In Gimli, when my mother took me there to join my father, there was my step grandmother, Catherine. Widowed and left with four children, a house but no money, she was resourceful, uncomplaining, grew a garden, found part time work, cooked for restaurants, took in boarders, and loved us all. She raised, under the most difficult circumstances, a family that did well in life, didn’t just survive but prospered. And under the umbrella she created, there was room for many others and one of those was me.

My mother. What can one say about a girl who became a mother in 1939? World War II had just begun. Life was fractured. Soon there would be shortages. She was an inventive cook and baker, creating dainties from white bread dipped in chocolate and rolled in shredded coconut. This city girl plucked and cleaned ducks. She managed my father and me and my brother when he came along four years after me. Like her mother, she knitted and sewed and quilted. Quilting frames sat over the dining room table for weeks as she and her friends and relatives gathered to make each other quilts.

How many meals did she make? How many clothes did she wash? How many dishes? We should calculate it and then pile them all up in one place so we can say, “My mother did this?”

However, she did more. When my father asked her to take care of the credit union’s books, she agreed to do for two weeks. Twenty years later, she retired. Her story astounds me still. She had grade ten. She had no training in bookkeeping. She had to learn everything on the job. At first, she went to annual general meetings, she was the only woman there. There are things I often tell people such as, she never hired a man. There were opportunities for men. Hardly any for women. She believed in women helping women.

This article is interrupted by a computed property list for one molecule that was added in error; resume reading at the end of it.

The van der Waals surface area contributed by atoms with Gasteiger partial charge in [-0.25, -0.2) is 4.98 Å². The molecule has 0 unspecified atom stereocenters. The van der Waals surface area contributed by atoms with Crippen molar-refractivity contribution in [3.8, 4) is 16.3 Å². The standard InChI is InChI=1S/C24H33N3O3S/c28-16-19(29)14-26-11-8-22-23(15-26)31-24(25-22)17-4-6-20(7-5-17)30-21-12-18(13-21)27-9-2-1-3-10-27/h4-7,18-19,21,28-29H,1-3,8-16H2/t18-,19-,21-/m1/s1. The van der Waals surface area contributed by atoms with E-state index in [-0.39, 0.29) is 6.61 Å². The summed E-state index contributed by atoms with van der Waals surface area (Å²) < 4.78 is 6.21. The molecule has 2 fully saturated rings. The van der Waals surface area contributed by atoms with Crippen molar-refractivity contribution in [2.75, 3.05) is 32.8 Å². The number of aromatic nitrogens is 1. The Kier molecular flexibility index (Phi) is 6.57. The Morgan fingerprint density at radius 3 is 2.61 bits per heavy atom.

There was no prouder day in her life when a young professional woman came up to her and said, “Rae, you inspired me.”

 

There were, though, other women, if not so intimately in my life, still in my experience and my mind. Think small town Manitoba between 1940 and 1970. Travel is still difficult. There is little money. Prejudices and rigidity prevail. Yet, there are women like Lara Tergesen. My mother told me that Tergesen’s store, now so famous, would have ceased to exist if Lara hadn’t doggedly gone to keep the store open in hard times. Or Gwen Geirholm who ran Geirholm’s Hardware Store while her husband travelled about putting in tin ware and furnaces and myriad other tasks that needed to be done. Or my great aunt, Violet Einarson, becoming a real estate agent when real estate agents were men. It was known that God had ordained men to be real estate agents. Violet wasn’t all that impressed by ordinations. She had her own real estate business and insurance business.

I think that my experience in Gimli, watching these strong, independent, determined women was why, when I was offered a teaching position at a private women’s college in the United States, I had no hesitation in accepting the position. It seemed quite natural that I should work to help young women get ahead.

There were others. However, these were the ones in my firmament, the ones whose path I saw. They often lived with tragedy and grim determination. They made do. They made a life for their families. There are thousands, tens of thousands of women who were like them. They never got any medals. Medals are a men’s thing given by men to men. They are often deserved. But they ignore the women who made those triumphs possible.

On International Women’s Day, and on other days, often at night when all is quiet, I think about these women and others, and say thanks. Thanks. Thanks. Not just for me personally but for me and for the friends I grew up with and for the community.

Thanks.